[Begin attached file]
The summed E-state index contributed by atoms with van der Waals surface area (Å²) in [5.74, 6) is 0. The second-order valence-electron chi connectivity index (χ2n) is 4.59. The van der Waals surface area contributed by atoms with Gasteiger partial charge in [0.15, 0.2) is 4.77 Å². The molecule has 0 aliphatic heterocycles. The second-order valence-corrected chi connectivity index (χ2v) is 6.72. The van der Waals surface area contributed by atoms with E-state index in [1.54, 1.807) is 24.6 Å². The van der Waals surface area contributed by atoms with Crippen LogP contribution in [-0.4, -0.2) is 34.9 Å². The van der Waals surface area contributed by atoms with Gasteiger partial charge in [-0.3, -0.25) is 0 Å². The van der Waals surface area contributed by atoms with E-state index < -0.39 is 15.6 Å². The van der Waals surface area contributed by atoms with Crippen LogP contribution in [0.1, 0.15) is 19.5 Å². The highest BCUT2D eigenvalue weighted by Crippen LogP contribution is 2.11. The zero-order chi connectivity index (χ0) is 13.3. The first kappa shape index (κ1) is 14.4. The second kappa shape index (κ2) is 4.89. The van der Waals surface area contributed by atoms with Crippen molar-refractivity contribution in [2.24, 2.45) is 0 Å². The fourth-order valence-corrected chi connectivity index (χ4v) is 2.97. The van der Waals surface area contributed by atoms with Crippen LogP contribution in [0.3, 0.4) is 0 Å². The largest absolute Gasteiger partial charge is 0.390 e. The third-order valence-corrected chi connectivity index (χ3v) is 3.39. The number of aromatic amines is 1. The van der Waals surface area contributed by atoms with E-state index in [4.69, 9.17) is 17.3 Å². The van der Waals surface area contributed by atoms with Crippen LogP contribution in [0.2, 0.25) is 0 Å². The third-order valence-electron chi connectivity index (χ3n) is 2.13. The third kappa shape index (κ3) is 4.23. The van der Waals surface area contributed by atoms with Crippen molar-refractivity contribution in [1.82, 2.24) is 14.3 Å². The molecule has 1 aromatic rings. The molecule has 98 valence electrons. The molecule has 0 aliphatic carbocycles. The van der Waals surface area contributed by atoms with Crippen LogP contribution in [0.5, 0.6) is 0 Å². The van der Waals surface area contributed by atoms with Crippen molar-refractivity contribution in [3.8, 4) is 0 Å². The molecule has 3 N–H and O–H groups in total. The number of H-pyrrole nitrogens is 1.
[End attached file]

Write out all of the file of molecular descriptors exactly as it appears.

The summed E-state index contributed by atoms with van der Waals surface area (Å²) in [5.74, 6) is 0. The second-order valence-electron chi connectivity index (χ2n) is 4.59. The van der Waals surface area contributed by atoms with Gasteiger partial charge in [0.15, 0.2) is 4.77 Å². The molecule has 0 aliphatic heterocycles. The second-order valence-corrected chi connectivity index (χ2v) is 6.72. The van der Waals surface area contributed by atoms with E-state index in [1.54, 1.807) is 24.6 Å². The van der Waals surface area contributed by atoms with Crippen LogP contribution in [-0.4, -0.2) is 34.9 Å². The van der Waals surface area contributed by atoms with Gasteiger partial charge in [-0.3, -0.25) is 0 Å². The van der Waals surface area contributed by atoms with E-state index < -0.39 is 15.6 Å². The van der Waals surface area contributed by atoms with Crippen LogP contribution in [0.1, 0.15) is 19.5 Å². The highest BCUT2D eigenvalue weighted by Crippen LogP contribution is 2.11. The zero-order chi connectivity index (χ0) is 13.3. The first kappa shape index (κ1) is 14.4. The second kappa shape index (κ2) is 4.89. The van der Waals surface area contributed by atoms with Crippen molar-refractivity contribution in [2.24, 2.45) is 0 Å². The fourth-order valence-corrected chi connectivity index (χ4v) is 2.97. The van der Waals surface area contributed by atoms with Crippen LogP contribution in [0.3, 0.4) is 0 Å². The largest absolute Gasteiger partial charge is 0.390 e. The third-order valence-corrected chi connectivity index (χ3v) is 3.39. The number of aromatic amines is 1. The van der Waals surface area contributed by atoms with E-state index in [4.69, 9.17) is 17.3 Å². The van der Waals surface area contributed by atoms with Crippen LogP contribution in [0.2, 0.25) is 0 Å². The third-order valence-electron chi connectivity index (χ3n) is 2.13. The third kappa shape index (κ3) is 4.23. The van der Waals surface area contributed by atoms with Crippen molar-refractivity contribution in [1.82, 2.24) is 14.3 Å². The molecule has 1 aromatic rings. The molecule has 98 valence electrons. The molecule has 0 aliphatic carbocycles. The van der Waals surface area contributed by atoms with Crippen LogP contribution in [0.5, 0.6) is 0 Å². The van der Waals surface area contributed by atoms with Crippen molar-refractivity contribution in [3.8, 4) is 0 Å². The molecule has 3 N–H and O–H groups in total. The number of H-pyrrole nitrogens is 1.